Cognitive-behavioral therapy (CBT) and behavior therapy emphasize the connections between thoughts, physical sensations, and behaviors in the maintenance of anxiety-related problems. These forms of therapy are present-focused and involve helping clients understand the nature of their symptoms and what is maintaining them, as well as teaching them tools for how to break out of unhelpful symptom patterns.

Cognitive strategies involve teaching individuals how to examine and challenge unhelpful thought patterns (i.e., thoughts that lead to feelings of anxiety, worry, or panic) and learn how to think about situations and stressful events in more helpful ways. Behavioral strategies involve helping clients change unhelpful behavior patterns that can maintain problems over time (i.e., avoidance behaviors, compulsions/rituals, repetitive behaviors, unhelpful coping strategies). Relaxation strategies are also part of many treatments for anxiety and can be very effective for helping people manage physical symptoms of anxiety (i.e., rapid heart rate or breathing, chronic muscle tension).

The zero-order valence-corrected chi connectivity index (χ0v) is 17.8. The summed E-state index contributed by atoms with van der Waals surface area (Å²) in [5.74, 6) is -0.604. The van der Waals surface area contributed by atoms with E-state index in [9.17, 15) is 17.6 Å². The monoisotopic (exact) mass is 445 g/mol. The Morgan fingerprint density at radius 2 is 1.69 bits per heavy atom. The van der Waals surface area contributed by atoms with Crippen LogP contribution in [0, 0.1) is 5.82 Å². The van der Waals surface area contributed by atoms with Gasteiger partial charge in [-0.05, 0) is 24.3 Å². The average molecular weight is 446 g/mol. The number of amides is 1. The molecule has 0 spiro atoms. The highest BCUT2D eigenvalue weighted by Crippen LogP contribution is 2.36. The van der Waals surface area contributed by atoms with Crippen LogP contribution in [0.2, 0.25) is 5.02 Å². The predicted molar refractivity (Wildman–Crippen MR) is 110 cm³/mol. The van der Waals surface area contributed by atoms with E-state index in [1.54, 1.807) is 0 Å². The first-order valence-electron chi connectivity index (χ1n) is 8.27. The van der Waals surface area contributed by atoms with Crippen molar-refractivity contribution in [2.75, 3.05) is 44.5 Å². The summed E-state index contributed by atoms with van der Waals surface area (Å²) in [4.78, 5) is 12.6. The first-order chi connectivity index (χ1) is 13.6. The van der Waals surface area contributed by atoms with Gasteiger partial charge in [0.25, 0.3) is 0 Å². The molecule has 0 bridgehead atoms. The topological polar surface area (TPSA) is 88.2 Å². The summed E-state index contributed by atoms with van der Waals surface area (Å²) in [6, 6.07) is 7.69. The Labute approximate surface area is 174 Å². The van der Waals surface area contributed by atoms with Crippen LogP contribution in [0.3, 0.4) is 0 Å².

A primary goal of CBT is teaching clients how to become their own therapists so they can successfully manage symptoms independently over time. As a result, this approach is very active and typically involves clients practicing skills learned in treatment between therapy sessions to maximize generalization of these skills to daily life.